The researchers hope to have their prototype ready for field testing by the spring of 2015 and to finalize the tool in 2016.
“[In our tool,] we’re trying to simplify many factors so the tool can be used on the farm. We don’t want a tool that requires a whole lot of very complex measurements and inputs before you can run it,” explains Reid.
But those simplifications mean the model is being designed to predict general trends, not how many grams of phosphorus will be lost from a field.
“So, in our field testing, if the model identifies an area as a high risk for phosphorus loss, then we would expect to see higher levels of phosphorus in the downstream water. And if it identifies a low-risk area, we would expect to see lower concentrations of phosphorus.”
The researchers are in the process of looking for field sites where they can compare the model’s predictions with what is actually happening. The sites have to meet several criteria.
“We need sites with water quality measurements at a fine-enough time-scale that they give a good picture of what is showing up in the water. And the measurements have to be for a small-enough area that we can make some conclusions about what the water quality data mean relative to the land area draining into that stream. For instance, if the water quality is being measured at the mouth of the large river like the Grand River, it won’t be very useful for our purposes; there’s just way too much going on in that watershed. So the field sites need to be up in smaller sub-watersheds,” explains Reid.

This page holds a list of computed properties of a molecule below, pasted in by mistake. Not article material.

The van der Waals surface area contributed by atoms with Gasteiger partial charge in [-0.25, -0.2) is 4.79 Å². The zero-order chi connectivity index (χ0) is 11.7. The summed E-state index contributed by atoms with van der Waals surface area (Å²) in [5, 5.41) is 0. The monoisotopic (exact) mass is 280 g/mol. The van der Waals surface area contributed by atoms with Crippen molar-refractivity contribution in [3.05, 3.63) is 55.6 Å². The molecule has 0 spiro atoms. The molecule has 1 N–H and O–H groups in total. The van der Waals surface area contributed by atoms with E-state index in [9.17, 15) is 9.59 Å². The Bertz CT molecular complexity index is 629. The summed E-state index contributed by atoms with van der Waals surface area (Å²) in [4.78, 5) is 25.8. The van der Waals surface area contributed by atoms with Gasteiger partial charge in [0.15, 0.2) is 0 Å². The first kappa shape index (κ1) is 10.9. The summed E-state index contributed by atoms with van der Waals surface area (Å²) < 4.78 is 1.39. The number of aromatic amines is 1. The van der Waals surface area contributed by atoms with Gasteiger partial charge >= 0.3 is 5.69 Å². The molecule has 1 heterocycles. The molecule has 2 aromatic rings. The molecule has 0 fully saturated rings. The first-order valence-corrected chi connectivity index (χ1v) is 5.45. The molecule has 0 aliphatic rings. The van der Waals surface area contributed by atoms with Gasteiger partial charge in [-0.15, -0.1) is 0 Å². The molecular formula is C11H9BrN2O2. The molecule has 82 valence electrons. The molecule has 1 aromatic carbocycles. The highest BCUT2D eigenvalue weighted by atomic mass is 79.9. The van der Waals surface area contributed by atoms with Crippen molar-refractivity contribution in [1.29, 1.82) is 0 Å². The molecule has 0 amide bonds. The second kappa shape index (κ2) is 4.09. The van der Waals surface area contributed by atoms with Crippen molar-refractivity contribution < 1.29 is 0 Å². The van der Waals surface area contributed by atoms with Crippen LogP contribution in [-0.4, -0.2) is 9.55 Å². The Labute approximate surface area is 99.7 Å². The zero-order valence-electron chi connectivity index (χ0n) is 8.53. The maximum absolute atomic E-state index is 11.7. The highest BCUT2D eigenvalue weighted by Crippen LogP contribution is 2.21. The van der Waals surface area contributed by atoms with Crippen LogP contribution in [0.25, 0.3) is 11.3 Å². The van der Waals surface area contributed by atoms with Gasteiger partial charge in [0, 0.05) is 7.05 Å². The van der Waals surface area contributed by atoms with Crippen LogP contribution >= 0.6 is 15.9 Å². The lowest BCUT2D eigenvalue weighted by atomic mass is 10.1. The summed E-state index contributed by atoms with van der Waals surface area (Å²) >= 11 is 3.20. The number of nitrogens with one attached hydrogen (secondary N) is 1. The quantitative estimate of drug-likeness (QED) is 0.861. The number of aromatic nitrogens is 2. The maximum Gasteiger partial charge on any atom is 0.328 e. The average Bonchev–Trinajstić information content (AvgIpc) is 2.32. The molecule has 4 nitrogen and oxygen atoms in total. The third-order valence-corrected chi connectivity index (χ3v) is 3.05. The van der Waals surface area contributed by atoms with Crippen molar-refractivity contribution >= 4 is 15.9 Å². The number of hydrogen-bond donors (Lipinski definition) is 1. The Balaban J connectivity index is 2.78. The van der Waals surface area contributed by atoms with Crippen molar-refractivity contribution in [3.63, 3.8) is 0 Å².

“And then we have to combine [those criteria] with being able to get the information about the agricultural practices on the land. That will enable us to run the model and compare the results with the water quality data.”
Turning the tool’s results into practical action
According to Reid, the main users of the tool will likely be nutrient management planners. “We would expect to see the tool incorporated into, for example, [Ontario’s] NMAN software, once we’re happy with the way the model is working.”
He adds, “I would also hope the model is transparent enough that a farmer could use it, recognizing that some farmers will have an interest and some won’t because they’ve got a lot of other things on their minds.”
Reid expects the results generated by the tool will be provided to users in a way that indicates why a certain area is identified as having a high risk of phosphorus loss; for example, whether the risk is mainly due to soil erosion or to phosphorus application factors. That type of information would point the user towards which types of best-management practices would be most effective in reducing phosphorus loss.
He notes, “This project is working in the context of: how can we farm a little bit better to both keep the phosphorus on the land and keep the water clean, and also have a profitable cropping system?”
November 19, 2014 By Carolyn King